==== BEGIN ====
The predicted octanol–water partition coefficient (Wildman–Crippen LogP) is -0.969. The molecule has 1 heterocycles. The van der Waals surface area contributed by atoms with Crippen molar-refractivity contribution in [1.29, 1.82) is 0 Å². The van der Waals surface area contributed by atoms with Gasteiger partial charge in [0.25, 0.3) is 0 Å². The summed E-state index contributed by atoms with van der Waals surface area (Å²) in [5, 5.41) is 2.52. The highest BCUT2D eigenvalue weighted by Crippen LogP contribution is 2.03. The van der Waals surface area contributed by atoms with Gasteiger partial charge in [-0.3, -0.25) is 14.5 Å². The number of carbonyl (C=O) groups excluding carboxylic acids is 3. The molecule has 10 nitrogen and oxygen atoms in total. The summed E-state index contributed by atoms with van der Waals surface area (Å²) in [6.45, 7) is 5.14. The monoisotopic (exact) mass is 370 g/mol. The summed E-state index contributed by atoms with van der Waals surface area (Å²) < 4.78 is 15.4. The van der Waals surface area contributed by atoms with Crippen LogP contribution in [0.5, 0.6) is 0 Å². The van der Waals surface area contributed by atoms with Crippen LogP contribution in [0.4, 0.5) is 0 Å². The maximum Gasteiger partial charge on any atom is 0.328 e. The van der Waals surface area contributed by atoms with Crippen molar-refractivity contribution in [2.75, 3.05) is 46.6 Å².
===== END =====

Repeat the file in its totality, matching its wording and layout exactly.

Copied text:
The predicted octanol–water partition coefficient (Wildman–Crippen LogP) is -0.969. The molecule has 1 heterocycles. The van der Waals surface area contributed by atoms with Crippen molar-refractivity contribution in [1.29, 1.82) is 0 Å². The van der Waals surface area contributed by atoms with Gasteiger partial charge in [0.25, 0.3) is 0 Å². The summed E-state index contributed by atoms with van der Waals surface area (Å²) in [5, 5.41) is 2.52. The highest BCUT2D eigenvalue weighted by Crippen LogP contribution is 2.03. The van der Waals surface area contributed by atoms with Gasteiger partial charge in [-0.3, -0.25) is 14.5 Å². The number of carbonyl (C=O) groups excluding carboxylic acids is 3. The molecule has 10 nitrogen and oxygen atoms in total. The summed E-state index contributed by atoms with van der Waals surface area (Å²) in [6.45, 7) is 5.14. The monoisotopic (exact) mass is 370 g/mol. The summed E-state index contributed by atoms with van der Waals surface area (Å²) < 4.78 is 15.4. The van der Waals surface area contributed by atoms with Crippen LogP contribution in [0.5, 0.6) is 0 Å². The van der Waals surface area contributed by atoms with Crippen LogP contribution in [0.4, 0.5) is 0 Å². The maximum Gasteiger partial charge on any atom is 0.328 e. The van der Waals surface area contributed by atoms with Crippen molar-refractivity contribution in [2.75, 3.05) is 46.6 Å².